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Elizabeth Benyshek
Erik Brush
Ryan Jones
Becca Lensing
Hanna Odahara
L-R: from University of Hawai‘i at Mānoa (Elizabeth Benyshak, PhD; Erik Brush, PhD; Ryan Jones, PhD; Becca Lensing, PhD), from Hawai’i Pacific University (Hanna Odahara, MS)

Five recent graduates from Hawai‘i universities begin prestigious marine policy fellowship in Washington, D.C.

(Honolulu, HI) – Four graduate students from the University of Hawai‘i at Mānoa and one graduate student from Hawai‘i Pacific University were selected out of a highly competitive field of applicants nationwide to spend one year focusing on critical marine policy issues in Washington, D.C. as 2024 NOAA John A. Knauss Marine Policy Fellows.

The Knauss fellowship is a one-year paid opportunity for current and recent graduates from advanced degree programs to be placed in federal government offices and apply their scientific knowledge and experiences to lasting careers in the sciences, policy, and public administration.

These five fellows (Elizabeth Benyshak, PhD; Erik Brush, PhD; Ryan Jones, PhD; Becca Lensing, PhD; and Hanna Odahara, MS) are representing the University of Hawai‘i Sea Grant College Program alongside approximately 80 other fellows from 30 of the 34 Sea Grant programs across the country. The 2024 class of fellows features students and recent graduates from 66 universities, including 12 minority-serving institutions, and will join a network of over 1,600 individuals who have participated in the program since its inception in 1979.

“Knauss fellows over the years have consistently and thoughtfully applied their unique knowledge and skillsets to developing solutions to issues that affect people across the nation,” said Jonathan Pennock, PhD, director of the National Sea Grant College Program. “We look forward to welcoming the incoming class of fellows and have no doubt that they will continue the tradition of serving through science.”

Elizabeth Benyshek, University of Hawai‘i at Mānoa
PhD, Earth Sciences
Legislative Fellow
Host Office: U.S. Senator for Georgia Jon Ossoff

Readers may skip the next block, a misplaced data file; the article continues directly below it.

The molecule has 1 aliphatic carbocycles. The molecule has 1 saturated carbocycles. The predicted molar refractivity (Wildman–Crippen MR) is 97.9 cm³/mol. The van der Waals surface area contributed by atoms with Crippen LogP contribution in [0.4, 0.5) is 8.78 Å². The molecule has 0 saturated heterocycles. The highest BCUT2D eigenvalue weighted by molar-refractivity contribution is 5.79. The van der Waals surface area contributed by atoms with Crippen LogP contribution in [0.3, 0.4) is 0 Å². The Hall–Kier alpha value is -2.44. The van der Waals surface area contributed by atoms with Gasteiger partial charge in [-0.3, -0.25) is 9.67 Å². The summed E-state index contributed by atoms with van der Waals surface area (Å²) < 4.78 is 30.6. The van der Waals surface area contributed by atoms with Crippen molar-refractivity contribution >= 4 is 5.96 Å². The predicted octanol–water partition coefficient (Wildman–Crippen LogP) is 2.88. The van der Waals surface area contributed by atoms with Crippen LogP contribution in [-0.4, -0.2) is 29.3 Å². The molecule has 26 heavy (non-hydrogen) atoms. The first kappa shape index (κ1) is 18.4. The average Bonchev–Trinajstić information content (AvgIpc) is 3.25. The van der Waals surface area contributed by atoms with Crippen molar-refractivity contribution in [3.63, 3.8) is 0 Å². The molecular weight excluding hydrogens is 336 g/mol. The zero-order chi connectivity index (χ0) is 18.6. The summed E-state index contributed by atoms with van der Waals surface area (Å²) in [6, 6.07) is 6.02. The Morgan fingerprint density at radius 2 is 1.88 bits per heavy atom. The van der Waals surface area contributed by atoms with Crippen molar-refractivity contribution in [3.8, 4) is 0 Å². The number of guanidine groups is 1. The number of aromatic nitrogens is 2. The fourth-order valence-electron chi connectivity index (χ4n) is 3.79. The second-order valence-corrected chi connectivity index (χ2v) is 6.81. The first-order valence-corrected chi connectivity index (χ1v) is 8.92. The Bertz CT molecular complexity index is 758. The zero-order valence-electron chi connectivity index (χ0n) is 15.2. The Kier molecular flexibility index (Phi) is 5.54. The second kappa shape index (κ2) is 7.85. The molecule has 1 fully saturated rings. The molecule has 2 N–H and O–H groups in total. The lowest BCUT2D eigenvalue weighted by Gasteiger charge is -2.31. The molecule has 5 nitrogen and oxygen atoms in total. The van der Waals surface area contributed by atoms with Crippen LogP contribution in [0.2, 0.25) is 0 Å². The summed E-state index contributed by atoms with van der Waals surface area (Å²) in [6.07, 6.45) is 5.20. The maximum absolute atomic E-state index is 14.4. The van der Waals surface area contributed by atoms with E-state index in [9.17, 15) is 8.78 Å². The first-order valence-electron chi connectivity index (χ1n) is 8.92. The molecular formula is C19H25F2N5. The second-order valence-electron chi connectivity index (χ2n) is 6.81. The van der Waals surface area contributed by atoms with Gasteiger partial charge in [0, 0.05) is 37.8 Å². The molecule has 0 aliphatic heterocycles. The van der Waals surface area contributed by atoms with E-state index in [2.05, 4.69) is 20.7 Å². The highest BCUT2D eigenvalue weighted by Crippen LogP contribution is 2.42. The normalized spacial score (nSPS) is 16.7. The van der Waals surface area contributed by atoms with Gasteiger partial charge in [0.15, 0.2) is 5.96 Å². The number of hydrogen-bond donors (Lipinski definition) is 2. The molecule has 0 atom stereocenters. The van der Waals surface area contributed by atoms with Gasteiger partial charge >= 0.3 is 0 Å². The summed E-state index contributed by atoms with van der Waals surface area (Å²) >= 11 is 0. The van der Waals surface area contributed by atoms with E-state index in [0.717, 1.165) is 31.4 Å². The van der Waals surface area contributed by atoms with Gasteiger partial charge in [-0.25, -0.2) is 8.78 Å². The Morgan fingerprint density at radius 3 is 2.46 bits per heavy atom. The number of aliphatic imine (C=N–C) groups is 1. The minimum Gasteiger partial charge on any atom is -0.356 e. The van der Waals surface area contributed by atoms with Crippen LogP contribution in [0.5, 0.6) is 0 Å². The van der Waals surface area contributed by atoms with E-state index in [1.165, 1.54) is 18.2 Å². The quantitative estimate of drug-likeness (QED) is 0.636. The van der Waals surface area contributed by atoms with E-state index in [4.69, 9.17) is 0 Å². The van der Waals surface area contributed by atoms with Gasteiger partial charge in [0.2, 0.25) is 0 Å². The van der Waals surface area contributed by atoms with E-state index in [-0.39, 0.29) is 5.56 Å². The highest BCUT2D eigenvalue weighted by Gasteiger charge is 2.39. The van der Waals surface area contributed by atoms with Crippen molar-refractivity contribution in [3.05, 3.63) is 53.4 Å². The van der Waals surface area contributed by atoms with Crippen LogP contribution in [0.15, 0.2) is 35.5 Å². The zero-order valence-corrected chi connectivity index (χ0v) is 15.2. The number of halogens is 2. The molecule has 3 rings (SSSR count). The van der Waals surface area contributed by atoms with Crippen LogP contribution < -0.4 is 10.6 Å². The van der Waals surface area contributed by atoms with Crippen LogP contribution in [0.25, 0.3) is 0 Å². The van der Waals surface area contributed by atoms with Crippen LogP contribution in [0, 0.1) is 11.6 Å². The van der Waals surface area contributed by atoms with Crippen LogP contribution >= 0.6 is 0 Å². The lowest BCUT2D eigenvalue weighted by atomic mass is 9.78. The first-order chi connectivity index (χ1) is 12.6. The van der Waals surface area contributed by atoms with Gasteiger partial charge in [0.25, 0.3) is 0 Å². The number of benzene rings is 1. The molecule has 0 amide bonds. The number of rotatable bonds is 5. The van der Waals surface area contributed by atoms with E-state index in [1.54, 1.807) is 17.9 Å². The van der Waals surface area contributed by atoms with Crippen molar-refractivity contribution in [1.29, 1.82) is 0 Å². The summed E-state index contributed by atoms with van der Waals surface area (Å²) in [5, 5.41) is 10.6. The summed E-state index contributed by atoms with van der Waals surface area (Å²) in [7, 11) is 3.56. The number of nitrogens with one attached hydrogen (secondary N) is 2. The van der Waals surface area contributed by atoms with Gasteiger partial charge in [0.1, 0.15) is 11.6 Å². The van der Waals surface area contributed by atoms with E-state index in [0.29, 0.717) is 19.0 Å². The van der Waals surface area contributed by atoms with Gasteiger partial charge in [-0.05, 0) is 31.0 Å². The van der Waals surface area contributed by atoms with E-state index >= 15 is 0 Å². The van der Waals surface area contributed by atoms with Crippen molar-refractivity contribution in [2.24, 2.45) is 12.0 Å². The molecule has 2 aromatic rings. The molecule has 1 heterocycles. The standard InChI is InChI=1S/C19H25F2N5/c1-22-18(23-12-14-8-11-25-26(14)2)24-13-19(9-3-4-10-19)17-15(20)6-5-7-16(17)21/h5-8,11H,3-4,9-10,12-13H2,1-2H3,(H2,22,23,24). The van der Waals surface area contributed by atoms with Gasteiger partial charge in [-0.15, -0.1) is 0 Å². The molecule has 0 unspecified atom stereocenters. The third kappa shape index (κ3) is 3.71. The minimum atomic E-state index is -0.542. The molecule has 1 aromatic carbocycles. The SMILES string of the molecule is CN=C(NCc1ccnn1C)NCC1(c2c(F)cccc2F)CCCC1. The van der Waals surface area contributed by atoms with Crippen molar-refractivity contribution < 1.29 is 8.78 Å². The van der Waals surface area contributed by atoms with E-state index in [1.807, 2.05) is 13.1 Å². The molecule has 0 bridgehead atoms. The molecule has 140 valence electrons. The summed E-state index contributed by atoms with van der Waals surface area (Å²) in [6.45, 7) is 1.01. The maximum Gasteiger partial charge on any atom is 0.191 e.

Erik Brush, University of Hawai‘i at Mānoa
PhD, Zoology
Executive Fellow
Host Office: NOAA Integrated Ocean and Coastal Mapping

Ryan Jones, University of Hawai‘i at Mānoa
PhD, Zoology
Executive Fellow
Host Office: NOAA National Ocean Service Policy and Constituent Affairs Division

Becca Lensing, University of Hawai‘i at Mānoa
PhD, Oceanography
Executive Fellow
Host Office: U.S. Fish and Wildlife Service Headquarters, Ecological Services

Hanna Odahara, Hawai‘i Pacific University
MS, Marine Science
Executive Fellow
Host Office: NOAA Office of Oceanic and Atmospheric Research, Atlantic Oceanographic and Meteorological Laboratory

While the five fellows representing Hawai‘i will gain invaluable knowledge and experience working directly on the nation’s most pressing issues in the legislative and executive branches of government, they will also bring a unique perspective on natural resource management and community engagement to their host offices and other fellows. Their experiences are varied and range from cutting-edge research on coral reefs and bleaching events, engaging policymakers and resource managers, research on loko i‘a that directly impacts how fishpond stewards manage traditional aquaculture systems, studying fish species that are incredibly common yet poorly studied in Hawai‘i, to the study of plate tectonics and geophysics.

In addition to their impressive research accomplishments, they all have a passion for and have contributed countless hours to community engagement, public service, science communication, and outreach.

The University of Hawai‘i Sea Grant College Program is part of the University of Hawai‘i at Mānoa’s prestigious School of Ocean and Earth Science and Technology. It supports an innovative program of research, education, and extension services directed to increasing sustainability of coastal and marine resources and resilience of coastal communities of the state, region, and nation. Science serving Hawai‘i and the Pacific since 1968.